Milan Show Mania - Best of Italy 2007

Ducati steals the show-- with a little help from its friends

The 64th International Motorcycle Exhibition in Milan promised to be filled with new Italian motorcycles, and it did not disappoint. The all-new, 160-horsepower Ducati 1098 Superbike (Motorcyclist, January) was one of the highlights of the show, looking especially lovely in its S-model's tricolore paint scheme. But lurking in the NCR booth was a Ducati-powered special that should prove no less appealing to Americans. Nicknamed New Blue, it's a replica of Old Blue, the historic 750SS campaigned by Cycle magazine's Cook Neilson and Phil Schilling in the 1970s.

Commissioned by Ducati to commemorate the 30th anniversary of Neilson's 1977 Daytona Superbike win, New Blue began life as a Sport 1000S. NCR stripped the bike to race trim, boosted output by 30 bhp and trimmed weight by an astounding 84 pounds. The company will build a limited number of replicas for the American market. They won't be cheap.

Aprilia has been quiet of late, but presented two new models and a new engine in Milan. Many expected the Noale-based firm to debut a Tuono 750, but the new naked bike bears the name Shiver after one of the company's early prototypes. It's powered by a brand-new, 90-degree V-twin that produces a claimed 95 bhp and 60 pound-feet of torque. The frame is a mixed trellis/aluminum construction and the complete bike allegedly weighs 416 lbs dry.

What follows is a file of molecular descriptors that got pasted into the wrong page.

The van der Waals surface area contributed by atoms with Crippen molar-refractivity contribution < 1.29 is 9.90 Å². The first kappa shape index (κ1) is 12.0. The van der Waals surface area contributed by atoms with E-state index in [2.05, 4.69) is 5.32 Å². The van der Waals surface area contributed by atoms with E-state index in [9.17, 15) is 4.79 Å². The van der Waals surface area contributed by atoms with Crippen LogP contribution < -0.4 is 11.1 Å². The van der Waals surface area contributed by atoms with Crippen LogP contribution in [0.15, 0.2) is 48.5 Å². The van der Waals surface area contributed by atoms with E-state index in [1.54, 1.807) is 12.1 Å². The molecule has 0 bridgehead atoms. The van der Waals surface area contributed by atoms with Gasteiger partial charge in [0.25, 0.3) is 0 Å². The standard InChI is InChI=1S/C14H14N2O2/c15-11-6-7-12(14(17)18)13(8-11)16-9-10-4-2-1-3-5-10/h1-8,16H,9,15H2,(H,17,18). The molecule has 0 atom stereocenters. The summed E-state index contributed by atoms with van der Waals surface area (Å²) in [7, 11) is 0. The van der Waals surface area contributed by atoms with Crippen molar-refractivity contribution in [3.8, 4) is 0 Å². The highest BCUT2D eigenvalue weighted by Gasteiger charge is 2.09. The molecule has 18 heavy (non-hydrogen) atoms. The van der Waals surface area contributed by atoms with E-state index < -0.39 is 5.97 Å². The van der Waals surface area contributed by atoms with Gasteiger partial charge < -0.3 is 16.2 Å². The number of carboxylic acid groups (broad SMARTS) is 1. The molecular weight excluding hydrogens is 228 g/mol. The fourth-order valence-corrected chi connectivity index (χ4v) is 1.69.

Aprilia's other new model is the Mana 850, which is similar to the Shiver but features a seven-speed automatic transmission. Push a button and you can switch to sequential shifting, with your choice of push-button or foot-pedal shifting. Its engine is tuned for torque, pumping out around 75 bhp and 75 lb.-ft. Under the tank there's room for a helmet or other items you'd usually need a scooter or big tourer to carry.

Also on show was a new, 999cc, V-four superbike engine projected to produce more than 210 bhp at 13,500 rpm, with titanium and nymonic valves in each cylinder, a six-speed, cassette-type gearbox and a fly-by-wire-ready ECU from Magneti Marelli. Aprilia will commence testing of the engine in a brand-new chassis this spring, and the first finished version should be on show next year at Milan in anticipation of a 2008 attack on the World Superbike crown.

Aprilia's sister company, Moto Guzzi, showed the new 8V Griso; a sportier version of the Griso 1100. Like the original prototype, it's powered by an eight-valve V-twin that in 1200cc guise is said to produce 110 bhp. To complement the sporty riding position and the extra speed available, the 8V comes with radial brake calipers, the first Guzzi to be so equipped.

Other new models included the 1200 Sport, which is basically a return to classic Guzzi sportbikes such as the V11 Le Mans, plus the 940 Custom with twin pipes and a shorter wheelbase than on the California cruisers. Guzzi will also have a Norge 850 tourer based on the Breva 850 in its '07 range.